That passage contains a multitude of carefully shaped impressions, its language evocative of a mood, a place, a person absolutely specific, and its concluding few words: "...sold a formidable amount of weed." in juxtaposition with the earlier "...rang up the occasional book" --- are so stunningly right.
Idra Novey writes with the precision and care of a poet, able in a few carefully chosen words to convey what would take others (witness me spending 900 words already and not yet adequately explaining how fantastic this book is) many, many paragraphs if they ever managed to achieve it. She combines efficiency and specificity with a luxuriance of language and imagery so well, it very nearly qualifies as sorcery.
Olga is wary of Lena standing up to Victor, fearing the consequences. Meanwhile, Victor is contriving a marriage with Cristina, the daughter of a power broker in his political party in order to distract from his connection to the dead girl, but besides Lena, Victor's own brother, Freddy, a gay playwright, has his own suspicions about Victor's culpability. And from this cast of characters (and others added along the way) radiates a web of connections, complications, conspiracies of silence, deceits for reasons both good and not so good, and a labyrinth of loves, connections, relationships, resentments, desires, plots, grudges, and all the stuff of human interaction in a complicated society in a difficult age.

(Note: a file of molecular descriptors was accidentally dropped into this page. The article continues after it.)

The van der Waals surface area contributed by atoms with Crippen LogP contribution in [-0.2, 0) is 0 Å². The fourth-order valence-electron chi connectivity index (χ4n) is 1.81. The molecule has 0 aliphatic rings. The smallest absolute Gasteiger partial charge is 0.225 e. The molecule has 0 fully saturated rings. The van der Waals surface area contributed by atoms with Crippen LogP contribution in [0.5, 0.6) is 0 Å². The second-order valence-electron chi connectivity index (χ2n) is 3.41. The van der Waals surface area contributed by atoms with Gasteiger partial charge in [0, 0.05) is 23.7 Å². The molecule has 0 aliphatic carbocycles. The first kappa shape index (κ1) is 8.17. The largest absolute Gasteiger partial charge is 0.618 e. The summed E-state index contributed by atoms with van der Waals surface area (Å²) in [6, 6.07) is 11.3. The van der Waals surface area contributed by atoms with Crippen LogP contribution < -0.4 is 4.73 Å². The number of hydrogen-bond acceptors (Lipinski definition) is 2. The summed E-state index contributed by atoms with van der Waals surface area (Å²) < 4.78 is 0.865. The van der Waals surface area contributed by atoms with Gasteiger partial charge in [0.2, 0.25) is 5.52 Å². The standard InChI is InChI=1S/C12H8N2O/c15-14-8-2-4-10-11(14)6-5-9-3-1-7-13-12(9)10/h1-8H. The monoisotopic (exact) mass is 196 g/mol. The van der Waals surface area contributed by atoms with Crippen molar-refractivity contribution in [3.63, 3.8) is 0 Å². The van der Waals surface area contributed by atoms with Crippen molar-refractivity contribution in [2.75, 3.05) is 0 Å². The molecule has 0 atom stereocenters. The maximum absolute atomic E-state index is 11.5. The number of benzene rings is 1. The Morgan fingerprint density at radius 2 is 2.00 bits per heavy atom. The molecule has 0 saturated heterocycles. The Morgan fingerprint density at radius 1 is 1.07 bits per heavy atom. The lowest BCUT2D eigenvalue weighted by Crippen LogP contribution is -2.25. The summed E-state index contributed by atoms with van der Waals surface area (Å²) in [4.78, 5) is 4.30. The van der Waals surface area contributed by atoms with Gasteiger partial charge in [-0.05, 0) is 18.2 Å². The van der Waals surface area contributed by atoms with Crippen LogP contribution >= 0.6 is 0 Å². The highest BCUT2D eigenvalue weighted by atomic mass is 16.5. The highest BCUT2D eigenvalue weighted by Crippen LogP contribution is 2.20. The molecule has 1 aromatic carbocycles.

But, again, I've failed to convey the gift Idra Novey has for fashioning a remarkably compelling read, inside of which is a richness of metaphor, parallels, and extraordinary language.